Trinity Catholic High School gets boost from $2 million grant for scholarships

Lisa Johnston |

The phone call arrived on a Saturday morning at her home in Ferguson, and Sister Karl Mary Winkelmann had to sit down after Sharon Gerken of the archdiocesan Today and Tomorrow Educational Foundation delivered the news.

But this wasn't the type of news usually associated with having to sit down, bad news such as a death in the family or a similar tragedy.

It was good ... no, make that great news.

Trinity Catholic High School, where Sister Karl Mary serves as president, would be getting a major financial gift — a whopping financial gift.

"She said it was $2 million," said Sister Karl Mary, a School Sister of Notre Dame. "I could not speak. Literally, I couldn't talk; I was in shock. I was totally speechless. I had to sit down: 'What just happened?' ... It's just fantastic."

The gift is from the SOAR! Scholarship Fund via the Roman Catholic Foundation of Eastern Missouri. The acronym SOAR! stands for St. Louis Opportunity and Achievement Realized, with the fund financing tuition assistance to under-served students attending or wishing to attend select Catholic grade or high schools in St. Louis City and north St. Louis County. The fund's seed money came from Jack C. Taylor and family of Enterprise fame.

Trinity Catholic will receive the funds over five years in the form of tuition assistance. In addition to $100,000 grants the past two years from Archbishop Robert J. Carlson via the Annual Catholic Appeal, the $2 million make Trinity Catholic's already affordable tuition — $9,000 for Catholic students, $9,575 for students of other religions — more affordable for North County families.

Now part of the school's Comprehensive Scholarship Program, the SOAR! Scholarships will finance 40 need-based scholarships worth $4,000 each for students in households with annual incomes ranging from $45,620 or less to a maximum of $65,620. The scholarships are renewable for all four years of high school. Trinity Catholic also offers multiple merit scholarships — Archbishop Robert J. Carlson and Catholic Education scholarships — of $3,000 to $4,000, plus five "Tradition" Scholarships of between $500 and $2,000.

In addition, ACA's grants fund automatic scholarships of $1,500 for incoming freshmen, with an additional $500 at an enrollment deadline. Those scholarships also are renewable for four years.

"Thanks to the ongoing commitment of Archbishop Carlson and this incredible gift, this is going to ensure that Trinity's viability for the future for education for North County teens is intact," Sister Karl Mary said.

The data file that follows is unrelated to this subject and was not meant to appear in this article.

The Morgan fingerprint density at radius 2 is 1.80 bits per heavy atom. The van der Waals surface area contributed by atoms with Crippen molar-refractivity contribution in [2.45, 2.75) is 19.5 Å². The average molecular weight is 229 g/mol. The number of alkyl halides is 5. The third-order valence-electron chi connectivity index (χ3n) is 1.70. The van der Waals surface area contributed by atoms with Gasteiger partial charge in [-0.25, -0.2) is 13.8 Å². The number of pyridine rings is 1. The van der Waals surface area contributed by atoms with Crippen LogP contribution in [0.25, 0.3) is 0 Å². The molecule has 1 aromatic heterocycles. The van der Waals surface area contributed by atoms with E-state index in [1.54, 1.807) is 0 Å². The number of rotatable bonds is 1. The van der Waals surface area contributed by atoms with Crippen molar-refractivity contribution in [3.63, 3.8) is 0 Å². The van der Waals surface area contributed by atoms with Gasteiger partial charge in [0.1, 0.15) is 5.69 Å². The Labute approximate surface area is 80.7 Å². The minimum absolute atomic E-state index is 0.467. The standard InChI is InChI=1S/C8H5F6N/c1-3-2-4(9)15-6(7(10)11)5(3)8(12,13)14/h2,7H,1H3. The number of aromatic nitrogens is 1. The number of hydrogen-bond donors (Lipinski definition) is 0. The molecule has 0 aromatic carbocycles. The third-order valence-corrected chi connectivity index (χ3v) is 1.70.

Enrollment has remained stable at around 280 for the past three years after falling from 425 in the 2009-10 school year. Trinity Catholic represents the only option north of Interstate 270 for Catholic secondary education, and the option has contracted in the past 30 years. Mercy, St. Thomas Aquinas and Rosary high schools once educated North County teenagers, but Mercy and Aquinas merged in 1985, then merged with Rosary to form Trinity in 2003.

Mark Guyol, the head of the Roman Catholic Foundation, has called Trinity "a beacon of light in North St. Louis County for families who desire a faith based, superior and affordable education. Providing these scholarships is a strong investment in the future of the Trinity students, as well as the entire North County community."

Educating students in a 1950s facility, Trinity Catholic has been successful in its mission over the years, graduating 99 percent of its students compared with 67 percent of public school peers and sending 98 percent of its students to colleges, universities or trade schools.

Not bad considering the expectations of some when Trinity was formed in '03.

"I can't tell you the number of people who said Trinity wouldn't make it three years, but now, we're in our 13th year," Sister Karl Mary said. "I'm always saying, 'if God wants Trinity here in North County, it'll be here.'"

For Sister Karl Mary, that Saturday morning phone call was an emphatic answer to many prayers over the years, usually modestly answered with generous but more modest financial gifts.

"We've never ever had gifts over $200,000; to be told $2 million ... it's incredible," said Sister Karl Mary, who sees a Divine hand in the gift. "This gift came from God, through Mr. Taylor and the Roman Catholic Foundation. The thing that's remarkable is I didn't do anything. I didn't ask for this. The other gifts I had to ask for them. This just happened."

She was overcome with emotion when she told faculty about the gift at a meeting before the school year.

"Jaws dropped," said Kevin McKenna, a Trinity graduate who returned as advancement director after graduating from Truman State in May. "It's validation that what we're doing here is amazing. To start your school year knowing something that good is happening, it just gives you that extra boost of energy to start year." 

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